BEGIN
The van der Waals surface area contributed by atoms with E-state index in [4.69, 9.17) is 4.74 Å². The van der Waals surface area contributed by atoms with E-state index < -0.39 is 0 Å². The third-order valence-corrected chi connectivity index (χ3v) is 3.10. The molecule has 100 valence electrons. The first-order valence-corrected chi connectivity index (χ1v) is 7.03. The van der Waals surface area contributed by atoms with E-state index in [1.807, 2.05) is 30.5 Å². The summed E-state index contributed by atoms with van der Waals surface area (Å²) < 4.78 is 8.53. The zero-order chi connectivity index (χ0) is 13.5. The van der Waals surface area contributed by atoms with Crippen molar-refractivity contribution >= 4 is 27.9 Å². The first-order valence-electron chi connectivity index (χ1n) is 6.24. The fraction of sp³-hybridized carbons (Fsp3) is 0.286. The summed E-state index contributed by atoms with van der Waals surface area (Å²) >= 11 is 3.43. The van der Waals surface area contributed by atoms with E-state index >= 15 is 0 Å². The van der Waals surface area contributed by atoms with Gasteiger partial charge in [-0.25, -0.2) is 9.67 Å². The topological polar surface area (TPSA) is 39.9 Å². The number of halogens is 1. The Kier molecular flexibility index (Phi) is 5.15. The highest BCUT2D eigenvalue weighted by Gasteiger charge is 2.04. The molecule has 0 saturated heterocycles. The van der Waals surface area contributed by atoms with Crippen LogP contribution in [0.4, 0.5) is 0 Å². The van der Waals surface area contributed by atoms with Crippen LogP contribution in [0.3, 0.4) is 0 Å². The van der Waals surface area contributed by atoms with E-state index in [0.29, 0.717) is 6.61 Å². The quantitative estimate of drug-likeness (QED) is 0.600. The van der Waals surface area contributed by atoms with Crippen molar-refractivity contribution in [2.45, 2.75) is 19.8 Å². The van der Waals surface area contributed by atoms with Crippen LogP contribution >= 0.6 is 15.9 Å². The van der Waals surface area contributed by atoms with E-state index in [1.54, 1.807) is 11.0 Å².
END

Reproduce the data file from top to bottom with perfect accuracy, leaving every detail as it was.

The van der Waals surface area contributed by atoms with E-state index in [4.69, 9.17) is 4.74 Å². The van der Waals surface area contributed by atoms with E-state index < -0.39 is 0 Å². The third-order valence-corrected chi connectivity index (χ3v) is 3.10. The molecule has 100 valence electrons. The first-order valence-corrected chi connectivity index (χ1v) is 7.03. The van der Waals surface area contributed by atoms with E-state index in [1.807, 2.05) is 30.5 Å². The summed E-state index contributed by atoms with van der Waals surface area (Å²) < 4.78 is 8.53. The zero-order chi connectivity index (χ0) is 13.5. The van der Waals surface area contributed by atoms with Crippen molar-refractivity contribution >= 4 is 27.9 Å². The first-order valence-electron chi connectivity index (χ1n) is 6.24. The fraction of sp³-hybridized carbons (Fsp3) is 0.286. The summed E-state index contributed by atoms with van der Waals surface area (Å²) >= 11 is 3.43. The van der Waals surface area contributed by atoms with E-state index >= 15 is 0 Å². The van der Waals surface area contributed by atoms with Gasteiger partial charge in [-0.25, -0.2) is 9.67 Å². The topological polar surface area (TPSA) is 39.9 Å². The number of halogens is 1. The Kier molecular flexibility index (Phi) is 5.15. The highest BCUT2D eigenvalue weighted by Gasteiger charge is 2.04. The molecule has 0 saturated heterocycles. The van der Waals surface area contributed by atoms with Crippen LogP contribution in [0.4, 0.5) is 0 Å². The van der Waals surface area contributed by atoms with Crippen LogP contribution in [0.3, 0.4) is 0 Å². The van der Waals surface area contributed by atoms with E-state index in [0.29, 0.717) is 6.61 Å². The quantitative estimate of drug-likeness (QED) is 0.600. The van der Waals surface area contributed by atoms with Crippen molar-refractivity contribution in [2.45, 2.75) is 19.8 Å². The van der Waals surface area contributed by atoms with Crippen LogP contribution >= 0.6 is 15.9 Å². The van der Waals surface area contributed by atoms with E-state index in [1.54, 1.807) is 11.0 Å².